Learning about money is a valuable life skill for children to learn. Children need to learn the value of each bill and coin, how to add different amounts together, how to count change and how to quickly estimate the total price and how much change he will get back. To reduce frustration, young children should learn how to count by 5s and 10s before learning to count money. Children learn how to count money best with a hands-on approach that lets them see and say the value of each coin or bill.
You can make your own money games to teach children about money. To get you started, here are some games that are easy to make at home.
1. Make Play MoneyYou can make your own set using paper and markers or crayons. Cut out circles for the coins, but be mindful to make them different sizes so they are easier to distinguish. Bills do not have to be to scale, but should have the value clearly marked on them. Your children can help by writing the value on the coins and bills and coloring pictures. You can also purchase a set of play money with both bills and coins to help your child learn.
2. Create a Store: Be the CashierCreate a pretend store with your child where he is the cashier and you are the shopper. Select favorite toys, food items or anything else. Mark each one clearly with a numeric value. For younger children, select prices in multiples of 5 or 10, but older children can use odd numbers to practice addition and subtraction. Shop your pretend store and take items to the cashier. Your child can use pencil and paper or a cash register to figure out the total amount owed. Give your child pretend money over that amount so he will have to make change. Ask the child to estimate how much change you will get back and then figure out the exact amount.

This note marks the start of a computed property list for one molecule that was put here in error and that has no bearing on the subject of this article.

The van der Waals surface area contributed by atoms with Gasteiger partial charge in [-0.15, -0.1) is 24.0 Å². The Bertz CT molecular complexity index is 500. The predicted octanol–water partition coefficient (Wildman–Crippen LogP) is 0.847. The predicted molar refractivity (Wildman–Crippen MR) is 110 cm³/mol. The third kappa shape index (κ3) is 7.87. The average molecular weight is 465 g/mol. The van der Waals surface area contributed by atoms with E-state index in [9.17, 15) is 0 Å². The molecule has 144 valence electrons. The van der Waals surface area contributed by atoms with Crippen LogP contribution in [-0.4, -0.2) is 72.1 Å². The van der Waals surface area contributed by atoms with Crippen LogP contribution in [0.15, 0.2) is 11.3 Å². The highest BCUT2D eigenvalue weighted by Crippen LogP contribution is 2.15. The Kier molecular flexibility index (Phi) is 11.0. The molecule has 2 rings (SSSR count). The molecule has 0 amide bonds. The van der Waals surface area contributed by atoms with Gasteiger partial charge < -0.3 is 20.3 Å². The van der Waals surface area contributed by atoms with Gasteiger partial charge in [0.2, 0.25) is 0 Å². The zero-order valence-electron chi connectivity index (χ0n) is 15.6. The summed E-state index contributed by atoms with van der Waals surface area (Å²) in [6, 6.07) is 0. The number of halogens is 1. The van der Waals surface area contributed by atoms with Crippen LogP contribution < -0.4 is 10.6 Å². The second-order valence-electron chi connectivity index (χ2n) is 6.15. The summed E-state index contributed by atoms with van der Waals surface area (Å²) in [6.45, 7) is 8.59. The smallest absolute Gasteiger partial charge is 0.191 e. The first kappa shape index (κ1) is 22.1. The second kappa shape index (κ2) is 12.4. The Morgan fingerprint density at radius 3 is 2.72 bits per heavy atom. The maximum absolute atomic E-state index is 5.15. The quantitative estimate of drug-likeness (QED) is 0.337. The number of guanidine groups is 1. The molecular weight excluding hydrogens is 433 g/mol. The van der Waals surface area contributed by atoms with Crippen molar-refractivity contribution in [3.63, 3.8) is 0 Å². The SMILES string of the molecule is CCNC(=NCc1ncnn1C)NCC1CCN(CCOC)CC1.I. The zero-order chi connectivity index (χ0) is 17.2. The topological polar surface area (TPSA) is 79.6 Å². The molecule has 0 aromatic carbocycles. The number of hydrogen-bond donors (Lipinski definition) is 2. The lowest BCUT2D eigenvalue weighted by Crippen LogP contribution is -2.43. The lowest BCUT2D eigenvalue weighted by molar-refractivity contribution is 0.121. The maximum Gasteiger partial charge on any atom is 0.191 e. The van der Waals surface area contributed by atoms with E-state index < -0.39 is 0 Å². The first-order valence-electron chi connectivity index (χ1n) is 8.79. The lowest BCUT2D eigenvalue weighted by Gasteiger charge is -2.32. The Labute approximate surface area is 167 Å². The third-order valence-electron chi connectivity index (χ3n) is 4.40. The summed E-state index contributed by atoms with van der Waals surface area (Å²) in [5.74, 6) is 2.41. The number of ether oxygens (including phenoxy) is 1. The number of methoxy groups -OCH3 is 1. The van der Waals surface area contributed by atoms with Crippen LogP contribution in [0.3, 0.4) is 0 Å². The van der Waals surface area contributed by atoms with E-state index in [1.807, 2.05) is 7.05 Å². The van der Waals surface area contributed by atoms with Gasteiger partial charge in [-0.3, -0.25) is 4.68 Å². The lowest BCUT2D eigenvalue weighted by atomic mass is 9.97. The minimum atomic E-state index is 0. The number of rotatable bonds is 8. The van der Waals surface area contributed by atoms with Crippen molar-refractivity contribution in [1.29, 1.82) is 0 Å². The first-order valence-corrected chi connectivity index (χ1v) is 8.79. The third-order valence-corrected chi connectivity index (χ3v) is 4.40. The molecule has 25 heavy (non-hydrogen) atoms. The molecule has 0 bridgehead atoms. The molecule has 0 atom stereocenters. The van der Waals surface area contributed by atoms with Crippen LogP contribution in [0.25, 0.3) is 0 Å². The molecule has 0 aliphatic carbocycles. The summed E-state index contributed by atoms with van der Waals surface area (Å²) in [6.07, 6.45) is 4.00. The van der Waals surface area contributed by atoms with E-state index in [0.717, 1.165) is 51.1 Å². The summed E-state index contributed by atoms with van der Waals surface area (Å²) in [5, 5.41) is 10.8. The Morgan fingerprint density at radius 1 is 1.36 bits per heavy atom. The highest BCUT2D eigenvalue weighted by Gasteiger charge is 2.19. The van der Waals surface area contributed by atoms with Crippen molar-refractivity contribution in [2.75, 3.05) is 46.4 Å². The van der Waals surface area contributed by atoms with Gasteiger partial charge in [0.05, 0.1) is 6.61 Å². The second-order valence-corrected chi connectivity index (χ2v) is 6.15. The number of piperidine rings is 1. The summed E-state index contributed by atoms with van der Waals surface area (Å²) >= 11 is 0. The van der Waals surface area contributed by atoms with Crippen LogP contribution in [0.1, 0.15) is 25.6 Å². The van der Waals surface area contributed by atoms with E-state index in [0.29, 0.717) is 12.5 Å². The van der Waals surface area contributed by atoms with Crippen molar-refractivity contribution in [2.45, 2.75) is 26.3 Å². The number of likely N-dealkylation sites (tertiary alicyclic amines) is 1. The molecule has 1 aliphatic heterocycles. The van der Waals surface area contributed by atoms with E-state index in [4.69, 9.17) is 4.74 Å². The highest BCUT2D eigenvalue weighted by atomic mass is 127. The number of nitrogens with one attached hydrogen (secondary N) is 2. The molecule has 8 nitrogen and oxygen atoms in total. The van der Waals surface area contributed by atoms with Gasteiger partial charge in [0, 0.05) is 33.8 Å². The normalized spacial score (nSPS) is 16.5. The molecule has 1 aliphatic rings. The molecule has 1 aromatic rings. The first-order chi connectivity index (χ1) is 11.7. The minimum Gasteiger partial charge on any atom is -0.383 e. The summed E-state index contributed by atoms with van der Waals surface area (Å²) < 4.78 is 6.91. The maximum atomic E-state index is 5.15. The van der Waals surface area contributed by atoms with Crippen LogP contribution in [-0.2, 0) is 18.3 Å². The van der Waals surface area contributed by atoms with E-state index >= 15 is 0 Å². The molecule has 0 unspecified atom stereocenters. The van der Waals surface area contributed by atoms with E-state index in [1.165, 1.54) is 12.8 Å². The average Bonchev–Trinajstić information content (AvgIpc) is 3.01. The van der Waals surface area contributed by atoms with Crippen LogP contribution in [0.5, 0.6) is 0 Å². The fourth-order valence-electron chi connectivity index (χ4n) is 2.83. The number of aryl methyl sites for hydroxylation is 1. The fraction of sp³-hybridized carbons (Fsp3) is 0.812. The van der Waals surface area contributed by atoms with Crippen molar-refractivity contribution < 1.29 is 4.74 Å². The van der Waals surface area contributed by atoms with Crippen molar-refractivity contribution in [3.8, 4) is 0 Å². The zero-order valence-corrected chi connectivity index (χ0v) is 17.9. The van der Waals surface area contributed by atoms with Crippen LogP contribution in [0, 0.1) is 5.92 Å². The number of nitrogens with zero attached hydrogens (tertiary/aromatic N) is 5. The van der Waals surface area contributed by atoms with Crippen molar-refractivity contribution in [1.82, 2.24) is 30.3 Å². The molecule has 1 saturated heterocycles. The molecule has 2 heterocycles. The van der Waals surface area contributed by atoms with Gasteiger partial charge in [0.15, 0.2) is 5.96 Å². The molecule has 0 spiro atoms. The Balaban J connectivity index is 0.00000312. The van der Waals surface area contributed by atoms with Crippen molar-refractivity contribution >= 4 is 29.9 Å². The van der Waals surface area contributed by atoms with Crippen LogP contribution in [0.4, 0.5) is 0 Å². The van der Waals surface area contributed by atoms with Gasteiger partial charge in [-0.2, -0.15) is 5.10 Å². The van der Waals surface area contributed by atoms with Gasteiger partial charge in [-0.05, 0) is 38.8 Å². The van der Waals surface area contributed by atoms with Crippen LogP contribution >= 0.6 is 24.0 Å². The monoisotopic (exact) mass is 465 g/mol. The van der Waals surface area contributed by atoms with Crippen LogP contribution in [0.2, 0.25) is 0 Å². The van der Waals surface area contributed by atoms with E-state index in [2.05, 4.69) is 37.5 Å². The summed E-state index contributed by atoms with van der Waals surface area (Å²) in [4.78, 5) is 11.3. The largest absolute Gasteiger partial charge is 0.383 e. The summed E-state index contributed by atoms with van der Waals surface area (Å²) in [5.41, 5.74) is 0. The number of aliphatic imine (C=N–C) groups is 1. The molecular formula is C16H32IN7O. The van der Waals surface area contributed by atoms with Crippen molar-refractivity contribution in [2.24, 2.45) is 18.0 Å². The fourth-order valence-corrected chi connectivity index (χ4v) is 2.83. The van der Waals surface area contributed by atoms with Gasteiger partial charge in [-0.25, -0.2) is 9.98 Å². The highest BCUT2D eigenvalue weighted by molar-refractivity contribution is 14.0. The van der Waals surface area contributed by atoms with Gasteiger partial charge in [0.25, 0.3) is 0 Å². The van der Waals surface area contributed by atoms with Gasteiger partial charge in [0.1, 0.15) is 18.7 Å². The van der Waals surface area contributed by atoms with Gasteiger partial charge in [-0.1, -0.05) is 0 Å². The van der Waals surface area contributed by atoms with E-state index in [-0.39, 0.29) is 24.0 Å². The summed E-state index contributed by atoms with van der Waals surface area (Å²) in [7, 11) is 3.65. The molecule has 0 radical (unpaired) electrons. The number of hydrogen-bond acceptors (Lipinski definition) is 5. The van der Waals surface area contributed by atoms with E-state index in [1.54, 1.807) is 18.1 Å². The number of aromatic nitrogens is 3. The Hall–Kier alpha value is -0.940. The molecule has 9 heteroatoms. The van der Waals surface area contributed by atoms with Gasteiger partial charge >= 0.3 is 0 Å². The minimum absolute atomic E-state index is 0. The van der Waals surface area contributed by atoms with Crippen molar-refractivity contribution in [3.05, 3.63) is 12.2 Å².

3. Create a Store: Be the ShopperYou can reverse roles and let your child be the shopper. Give him an allowance and help him select the items he wants to purchase without overspending. Teach him to estimate the price in his head while shopping to stay within his budget, and he should also estimate how much money he will have left after paying. When he makes his selection, use pencil and paper to add the total price together and see how much change he will receive. Compare these to his estimations to see if he was close.
Learning estimation is valuable in everyday life. Your child needs to learn how to estimate so he can stay within budget at the store, and also to quickly verify that no mistakes were made during checkout. He should also be able to quickly figure out an estimation of change and also the exact amount to watch for mistakes during the transaction.
You can create estimation games at home by trying to figure out how many items are in a bag, jar, or other container. When you bring home a bag full of groceries, have your child try to guess how many items are in the bag; older children can try to guess the amount of money you spent on the bag of groceries.